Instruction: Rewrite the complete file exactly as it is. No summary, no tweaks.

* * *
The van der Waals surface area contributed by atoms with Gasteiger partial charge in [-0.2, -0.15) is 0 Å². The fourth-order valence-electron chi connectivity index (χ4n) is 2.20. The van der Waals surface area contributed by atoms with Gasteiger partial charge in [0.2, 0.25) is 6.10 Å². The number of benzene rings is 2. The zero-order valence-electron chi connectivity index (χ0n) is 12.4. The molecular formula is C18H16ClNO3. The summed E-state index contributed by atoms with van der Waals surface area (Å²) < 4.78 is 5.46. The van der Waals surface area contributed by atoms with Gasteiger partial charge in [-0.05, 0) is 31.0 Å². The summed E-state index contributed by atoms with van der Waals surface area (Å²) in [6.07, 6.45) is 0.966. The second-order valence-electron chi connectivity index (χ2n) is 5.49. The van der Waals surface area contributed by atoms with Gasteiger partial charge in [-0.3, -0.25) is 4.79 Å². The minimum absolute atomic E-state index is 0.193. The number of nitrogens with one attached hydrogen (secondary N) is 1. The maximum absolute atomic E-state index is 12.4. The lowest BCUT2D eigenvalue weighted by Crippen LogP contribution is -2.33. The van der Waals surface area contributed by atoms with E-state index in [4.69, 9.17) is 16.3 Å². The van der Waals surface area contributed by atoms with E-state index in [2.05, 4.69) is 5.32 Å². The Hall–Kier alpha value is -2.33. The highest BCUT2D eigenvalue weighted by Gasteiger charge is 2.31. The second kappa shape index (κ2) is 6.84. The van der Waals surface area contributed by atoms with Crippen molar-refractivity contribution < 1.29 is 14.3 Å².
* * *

The van der Waals surface area contributed by atoms with Gasteiger partial charge in [-0.2, -0.15) is 0 Å². The fourth-order valence-electron chi connectivity index (χ4n) is 2.20. The van der Waals surface area contributed by atoms with Gasteiger partial charge in [0.2, 0.25) is 6.10 Å². The number of benzene rings is 2. The zero-order valence-electron chi connectivity index (χ0n) is 12.4. The molecular formula is C18H16ClNO3. The summed E-state index contributed by atoms with van der Waals surface area (Å²) < 4.78 is 5.46. The van der Waals surface area contributed by atoms with Gasteiger partial charge in [-0.05, 0) is 31.0 Å². The summed E-state index contributed by atoms with van der Waals surface area (Å²) in [6.07, 6.45) is 0.966. The second-order valence-electron chi connectivity index (χ2n) is 5.49. The van der Waals surface area contributed by atoms with Gasteiger partial charge in [-0.3, -0.25) is 4.79 Å². The minimum absolute atomic E-state index is 0.193. The number of nitrogens with one attached hydrogen (secondary N) is 1. The maximum absolute atomic E-state index is 12.4. The lowest BCUT2D eigenvalue weighted by Crippen LogP contribution is -2.33. The van der Waals surface area contributed by atoms with E-state index in [4.69, 9.17) is 16.3 Å². The van der Waals surface area contributed by atoms with E-state index in [2.05, 4.69) is 5.32 Å². The Hall–Kier alpha value is -2.33. The highest BCUT2D eigenvalue weighted by Gasteiger charge is 2.31. The second kappa shape index (κ2) is 6.84. The van der Waals surface area contributed by atoms with Crippen molar-refractivity contribution < 1.29 is 14.3 Å².